The WISN method involves eight steps as outlined in figure 1. Of these steps, defining workload components (step 3) and setting activity standards (step 4) are the most critical as they directly inform the calculated staffing requirements based on the model of health service delivery or scope of the essential service packages for particular levels of care. Besides the necessary political and stakeholder dialogue to gain commitment, the technical ‘appropriateness’ and ‘accuracy’ of the WISN results is very dependent on the development of an ‘agreed’ and ‘realistic’ activity standards, which is defined as ‘the time it takes a trained and well-motivated member of a particular staff category to perform his/her ‘agreed task’ to acceptable professional standards in the circumstances of the country/facility’.6 15 In the context of developing a national-level workload components and activity standards, it appropriate for it be set by an expert working group comprising of experienced members of the staff category of focus, representatives of professional regulatory bodies and tutors for the staff category from health training institutions.6 15
Defining workload components and setting activity standards
The workload components and activity standards of the health services were set by various facility levels and cadres—specific expert groups. The values of the activity standards vary from one country to another, depending on working conditions, health service packages and practices.
From the eight steps outlined in figure 1, defining the workload components is the third step and it is followed by setting activity standards, defined as the time needed for a well-trained, motivated and competent worker to carry out an activity according to professional standards in local circumstances.15 This focuses on the workload components and service standards (ie, the activity standards for the health service activities).15 For each health service and based on the standard operating procedures, the national expert groups set an average time that varies from one cadre to another. Experts’ groups were asked to estimate the time needed from the start of one activity to the start of the next similar activity on the assumption that the health worker is well trained, competent and motivated and takes into account local working conditions.13 15 The consideration of local working conditions is important to understand the context of each individual country. While African health systems are resource constrained, country contexts differ widely in terms of availability of medicines, equipment, infrastructure and amenities. These variations are reflected in the time taken for each activity standard at a country level. Additionally, task shifting is addressed by expert groups as they set those activities, which are performed by their respective cadres within the guidance on workload components and activity standards.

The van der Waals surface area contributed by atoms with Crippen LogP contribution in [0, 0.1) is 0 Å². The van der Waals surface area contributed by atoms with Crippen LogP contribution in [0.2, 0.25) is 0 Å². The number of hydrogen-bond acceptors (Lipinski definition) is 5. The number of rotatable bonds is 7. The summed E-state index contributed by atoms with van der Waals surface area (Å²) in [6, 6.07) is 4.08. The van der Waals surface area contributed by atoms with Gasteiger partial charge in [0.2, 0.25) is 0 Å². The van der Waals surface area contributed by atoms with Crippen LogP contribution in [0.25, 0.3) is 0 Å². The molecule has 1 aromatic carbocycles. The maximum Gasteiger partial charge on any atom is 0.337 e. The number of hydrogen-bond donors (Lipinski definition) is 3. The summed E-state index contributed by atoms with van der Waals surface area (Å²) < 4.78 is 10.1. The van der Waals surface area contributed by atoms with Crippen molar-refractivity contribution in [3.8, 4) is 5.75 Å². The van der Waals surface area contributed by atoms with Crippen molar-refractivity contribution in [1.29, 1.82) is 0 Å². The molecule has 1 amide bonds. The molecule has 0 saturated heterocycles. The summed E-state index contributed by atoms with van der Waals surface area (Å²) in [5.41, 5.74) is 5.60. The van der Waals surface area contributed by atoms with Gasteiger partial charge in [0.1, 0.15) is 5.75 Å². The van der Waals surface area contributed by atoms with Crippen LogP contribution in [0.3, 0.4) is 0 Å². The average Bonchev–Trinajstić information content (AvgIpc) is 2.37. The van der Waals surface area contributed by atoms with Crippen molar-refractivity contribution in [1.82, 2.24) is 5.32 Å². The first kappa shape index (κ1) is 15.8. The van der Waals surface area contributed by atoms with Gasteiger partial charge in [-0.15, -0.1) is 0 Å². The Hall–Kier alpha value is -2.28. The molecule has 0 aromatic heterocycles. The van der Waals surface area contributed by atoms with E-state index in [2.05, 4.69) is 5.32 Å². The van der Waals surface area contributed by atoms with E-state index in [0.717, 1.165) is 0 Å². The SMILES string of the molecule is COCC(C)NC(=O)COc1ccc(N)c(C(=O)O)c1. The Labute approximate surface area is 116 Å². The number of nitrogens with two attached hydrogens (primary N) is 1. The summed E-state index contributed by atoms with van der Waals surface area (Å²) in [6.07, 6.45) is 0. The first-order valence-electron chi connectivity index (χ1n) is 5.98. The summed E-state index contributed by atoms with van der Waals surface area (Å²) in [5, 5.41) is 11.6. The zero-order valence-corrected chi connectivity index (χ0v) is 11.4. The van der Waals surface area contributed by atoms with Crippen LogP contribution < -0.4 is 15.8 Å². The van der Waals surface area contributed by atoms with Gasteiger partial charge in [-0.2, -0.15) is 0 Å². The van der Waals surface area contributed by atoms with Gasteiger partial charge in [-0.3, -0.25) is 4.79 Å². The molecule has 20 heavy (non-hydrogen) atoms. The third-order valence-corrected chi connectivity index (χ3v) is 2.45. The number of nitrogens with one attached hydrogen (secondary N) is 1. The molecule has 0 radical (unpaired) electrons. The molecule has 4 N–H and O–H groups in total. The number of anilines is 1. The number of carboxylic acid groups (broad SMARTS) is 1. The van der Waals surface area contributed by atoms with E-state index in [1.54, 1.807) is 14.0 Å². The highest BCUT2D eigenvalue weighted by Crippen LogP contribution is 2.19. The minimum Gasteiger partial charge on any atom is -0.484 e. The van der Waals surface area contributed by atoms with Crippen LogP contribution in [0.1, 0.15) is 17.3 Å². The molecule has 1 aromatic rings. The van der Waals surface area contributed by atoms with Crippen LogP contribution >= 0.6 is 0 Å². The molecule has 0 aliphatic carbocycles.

The activity standards for the target cadres are expressed in minutes per patient. The time estimate included the time needed to complete a task as a whole, which is related to the service activity as performed by the worker. For example, a professional midwife may spend an average of 30 min performing postnatal clinical care per patient. Thus, the service standard is 30 min per patient.
In Benin, Botswana, Burkina Faso, Chad, Cote d'Ivoire, Namibia, Nigeria, South Africa and Zimbabwe,6 10 17 18 service standards were set during a workshop and by using a consultative approach for each of the identified cadres. The process included definition and validation of the main workload components with service standards for each cadre, taking into account the actual services offered by the health facility, based on essential service packages and standard operating procedures.